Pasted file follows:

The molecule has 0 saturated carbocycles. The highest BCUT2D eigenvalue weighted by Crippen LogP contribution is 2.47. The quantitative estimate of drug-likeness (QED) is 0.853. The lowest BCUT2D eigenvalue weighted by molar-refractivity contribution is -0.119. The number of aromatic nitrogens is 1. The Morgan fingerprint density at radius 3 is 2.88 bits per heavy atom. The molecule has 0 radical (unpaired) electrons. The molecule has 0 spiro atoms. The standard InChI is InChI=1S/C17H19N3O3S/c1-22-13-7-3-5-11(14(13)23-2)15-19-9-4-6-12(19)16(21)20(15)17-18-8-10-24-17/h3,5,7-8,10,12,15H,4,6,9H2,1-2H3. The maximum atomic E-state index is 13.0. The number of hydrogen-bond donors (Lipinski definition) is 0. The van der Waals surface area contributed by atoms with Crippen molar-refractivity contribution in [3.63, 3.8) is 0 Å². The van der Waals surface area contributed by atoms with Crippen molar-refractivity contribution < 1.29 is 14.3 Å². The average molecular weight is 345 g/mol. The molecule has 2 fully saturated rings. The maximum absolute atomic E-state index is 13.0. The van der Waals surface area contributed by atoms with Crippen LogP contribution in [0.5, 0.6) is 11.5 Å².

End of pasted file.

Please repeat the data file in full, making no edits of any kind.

The molecule has 0 saturated carbocycles. The highest BCUT2D eigenvalue weighted by Crippen LogP contribution is 2.47. The quantitative estimate of drug-likeness (QED) is 0.853. The lowest BCUT2D eigenvalue weighted by molar-refractivity contribution is -0.119. The number of aromatic nitrogens is 1. The Morgan fingerprint density at radius 3 is 2.88 bits per heavy atom. The molecule has 0 radical (unpaired) electrons. The molecule has 0 spiro atoms. The standard InChI is InChI=1S/C17H19N3O3S/c1-22-13-7-3-5-11(14(13)23-2)15-19-9-4-6-12(19)16(21)20(15)17-18-8-10-24-17/h3,5,7-8,10,12,15H,4,6,9H2,1-2H3. The maximum atomic E-state index is 13.0. The number of hydrogen-bond donors (Lipinski definition) is 0. The van der Waals surface area contributed by atoms with Crippen molar-refractivity contribution in [3.63, 3.8) is 0 Å². The van der Waals surface area contributed by atoms with Crippen molar-refractivity contribution < 1.29 is 14.3 Å². The average molecular weight is 345 g/mol. The molecule has 2 fully saturated rings. The maximum absolute atomic E-state index is 13.0. The van der Waals surface area contributed by atoms with Crippen LogP contribution in [0.5, 0.6) is 11.5 Å².